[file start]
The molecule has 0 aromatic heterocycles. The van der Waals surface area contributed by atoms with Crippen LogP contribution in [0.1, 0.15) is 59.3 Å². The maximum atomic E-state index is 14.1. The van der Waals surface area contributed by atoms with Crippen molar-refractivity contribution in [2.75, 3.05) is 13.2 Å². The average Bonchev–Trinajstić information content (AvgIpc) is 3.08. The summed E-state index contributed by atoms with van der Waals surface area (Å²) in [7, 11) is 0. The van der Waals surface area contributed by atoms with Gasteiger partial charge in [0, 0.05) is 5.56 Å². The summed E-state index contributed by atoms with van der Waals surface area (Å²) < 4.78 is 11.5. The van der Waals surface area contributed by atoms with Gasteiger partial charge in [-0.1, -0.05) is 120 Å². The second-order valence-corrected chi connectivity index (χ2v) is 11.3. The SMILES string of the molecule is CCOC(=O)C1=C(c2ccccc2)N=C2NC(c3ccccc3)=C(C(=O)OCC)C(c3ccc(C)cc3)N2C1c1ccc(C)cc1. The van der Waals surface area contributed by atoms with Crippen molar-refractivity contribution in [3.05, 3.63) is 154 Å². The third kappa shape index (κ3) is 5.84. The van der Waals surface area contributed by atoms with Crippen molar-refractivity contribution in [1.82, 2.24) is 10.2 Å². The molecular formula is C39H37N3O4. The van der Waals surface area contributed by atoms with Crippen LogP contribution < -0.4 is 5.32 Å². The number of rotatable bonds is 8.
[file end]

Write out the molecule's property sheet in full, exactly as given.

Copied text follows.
The molecule has 0 aromatic heterocycles. The van der Waals surface area contributed by atoms with Crippen LogP contribution in [0.1, 0.15) is 59.3 Å². The maximum atomic E-state index is 14.1. The van der Waals surface area contributed by atoms with Crippen molar-refractivity contribution in [2.75, 3.05) is 13.2 Å². The average Bonchev–Trinajstić information content (AvgIpc) is 3.08. The summed E-state index contributed by atoms with van der Waals surface area (Å²) in [7, 11) is 0. The van der Waals surface area contributed by atoms with Gasteiger partial charge in [0, 0.05) is 5.56 Å². The summed E-state index contributed by atoms with van der Waals surface area (Å²) < 4.78 is 11.5. The van der Waals surface area contributed by atoms with Gasteiger partial charge in [-0.1, -0.05) is 120 Å². The second-order valence-corrected chi connectivity index (χ2v) is 11.3. The SMILES string of the molecule is CCOC(=O)C1=C(c2ccccc2)N=C2NC(c3ccccc3)=C(C(=O)OCC)C(c3ccc(C)cc3)N2C1c1ccc(C)cc1. The van der Waals surface area contributed by atoms with Crippen molar-refractivity contribution in [3.05, 3.63) is 154 Å². The third kappa shape index (κ3) is 5.84. The van der Waals surface area contributed by atoms with Crippen molar-refractivity contribution in [1.82, 2.24) is 10.2 Å². The molecular formula is C39H37N3O4. The van der Waals surface area contributed by atoms with Crippen LogP contribution < -0.4 is 5.32 Å². The number of rotatable bonds is 8.